The CBS Choir and Orchestra will present another free all-Beethoven concert on Sunday, 16 August, at 2 pm in the Catholic Pro-Cathedral, 373 Manchester Street. His favourite Fifth Symphony will be preceded by the Hallelujah Chorus from his only oratorio, and followed by his Choral Fantasy, for which the piano soloist will be Anna Maksymova. The CBS Orchestra will be led by Natalia M. Lomeiko and Musical Director will be Don Whelan.
The oratorio, Christ on the Mount of Olives, dates from 1803, while Beethoven was confronting his impending deafness. In it, he vividly depicts anguish and ultimate resignation. But its Hallelujah Chorus (Welten singen in the original German) concludes the oratorio first with a stately angelic chorus offering (from all the world) thanks and honour for the gift of God’s son, and ultimately a vigorous and triumphant fugal finale. For a young and challenging composer, the premiere also became a marathon presentation of his first two symphonies and third piano concerto to an exhausted Viennese audience.
Five years later, in the same Viennese theatre (unheated in mid-winter), Beethoven made his last public appearance as piano soloist in another huge concert, lasting several hours, which introduced his fourth piano concerto, parts of the C Major Mass, and both the fifth and sixth symphonies. The original audience was apparently not greatly impressed with the evening’s entertainment, but the Fifth Symphony in particular has achieved musical immortality. From its opening “knock of fate” to its radiant end, it exemplifies Beethoven’s commitment to the heroic ideal of “victory through struggle”.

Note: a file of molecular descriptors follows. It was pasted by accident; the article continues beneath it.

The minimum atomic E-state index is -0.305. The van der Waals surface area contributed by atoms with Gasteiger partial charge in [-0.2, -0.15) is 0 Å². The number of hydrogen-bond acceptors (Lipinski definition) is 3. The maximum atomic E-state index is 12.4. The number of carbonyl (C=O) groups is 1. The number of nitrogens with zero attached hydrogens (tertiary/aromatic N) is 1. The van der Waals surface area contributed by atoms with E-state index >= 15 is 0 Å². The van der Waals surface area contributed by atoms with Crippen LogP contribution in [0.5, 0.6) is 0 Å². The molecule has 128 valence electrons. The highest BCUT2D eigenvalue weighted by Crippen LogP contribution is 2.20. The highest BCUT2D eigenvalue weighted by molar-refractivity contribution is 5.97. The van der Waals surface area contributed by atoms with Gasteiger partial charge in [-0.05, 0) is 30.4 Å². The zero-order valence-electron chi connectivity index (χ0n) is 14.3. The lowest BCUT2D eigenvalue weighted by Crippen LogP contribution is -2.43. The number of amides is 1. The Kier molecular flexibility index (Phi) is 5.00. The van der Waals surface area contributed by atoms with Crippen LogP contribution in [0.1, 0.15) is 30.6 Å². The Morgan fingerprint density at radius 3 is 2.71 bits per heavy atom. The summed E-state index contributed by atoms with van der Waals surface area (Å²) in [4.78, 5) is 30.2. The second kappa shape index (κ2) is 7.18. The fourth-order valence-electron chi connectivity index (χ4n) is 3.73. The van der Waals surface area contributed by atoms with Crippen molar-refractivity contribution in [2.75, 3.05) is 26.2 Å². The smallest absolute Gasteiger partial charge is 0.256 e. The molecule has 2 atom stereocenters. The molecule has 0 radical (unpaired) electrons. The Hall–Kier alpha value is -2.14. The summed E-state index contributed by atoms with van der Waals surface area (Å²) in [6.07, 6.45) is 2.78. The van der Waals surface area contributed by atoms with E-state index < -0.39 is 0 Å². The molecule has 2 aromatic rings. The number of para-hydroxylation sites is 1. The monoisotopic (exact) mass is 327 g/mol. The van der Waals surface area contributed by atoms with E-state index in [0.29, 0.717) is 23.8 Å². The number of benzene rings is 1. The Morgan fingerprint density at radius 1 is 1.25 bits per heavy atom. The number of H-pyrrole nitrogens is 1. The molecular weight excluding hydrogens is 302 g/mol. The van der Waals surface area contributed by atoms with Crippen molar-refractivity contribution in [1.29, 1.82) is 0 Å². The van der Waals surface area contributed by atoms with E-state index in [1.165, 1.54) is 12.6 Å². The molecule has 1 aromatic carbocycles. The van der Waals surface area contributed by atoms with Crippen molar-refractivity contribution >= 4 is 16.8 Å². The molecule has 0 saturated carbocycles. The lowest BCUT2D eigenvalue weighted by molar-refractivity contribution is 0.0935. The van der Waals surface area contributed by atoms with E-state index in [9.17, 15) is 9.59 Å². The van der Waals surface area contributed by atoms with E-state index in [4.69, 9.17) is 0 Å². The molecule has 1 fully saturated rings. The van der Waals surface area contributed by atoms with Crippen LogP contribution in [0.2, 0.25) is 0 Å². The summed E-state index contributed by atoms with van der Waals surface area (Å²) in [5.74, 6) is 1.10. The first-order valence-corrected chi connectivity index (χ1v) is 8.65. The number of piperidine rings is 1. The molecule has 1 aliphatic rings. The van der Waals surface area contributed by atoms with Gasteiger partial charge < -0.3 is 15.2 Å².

Carl Czerny records that it was only at the last moment the Beethoven hit on the idea of “writing a brilliant piece to round off the concert. He chose a song motif that he had composed many years earlier and drafted a set of variations, a chorus, and so forth. The Choral Fantasy was finished so late that there was hardly time to rehearse it properly.” After an improvisatory piano solo, a tune emerges which anticipates the much later Hymn of Joy from the finale of the Ninth Symphony, and all ends optimistically declaiming the glory of Humanity and Art.
This year CBS Music places a special focus on Beethoven for the 250th anniversary year. They presented his Eroica Symphony No. 3 on 8 March, and will feature his Mass in C Major at the Christmas Midnight Mass. Their regular performance of Handel’s Messiah will be on 6 December, and their annual Haydn concert 2 pm, Sunday 11 October will include the London Symphony 104 and Harmoniemesse.
The cathedral musicians maintain an extensive repertoire of masses and motets, sung each Sunday at the 11 a.m. Solemn Choral Mass. New members are welcome to the 7.30 pm Wednesday evening rehearsal at the CBS Music Centre. Sight reading ability is expected. Opportunities exist for choral leaders, who enjoy unique opportunities to perform solo roles in significant Mass and motet settings with the orchestra and choir. Leadership awards, and other scholarships are available to suitable applicants. Those interested are invited to contact the CBS Musical Director, Don Whelan, phone 358-5873.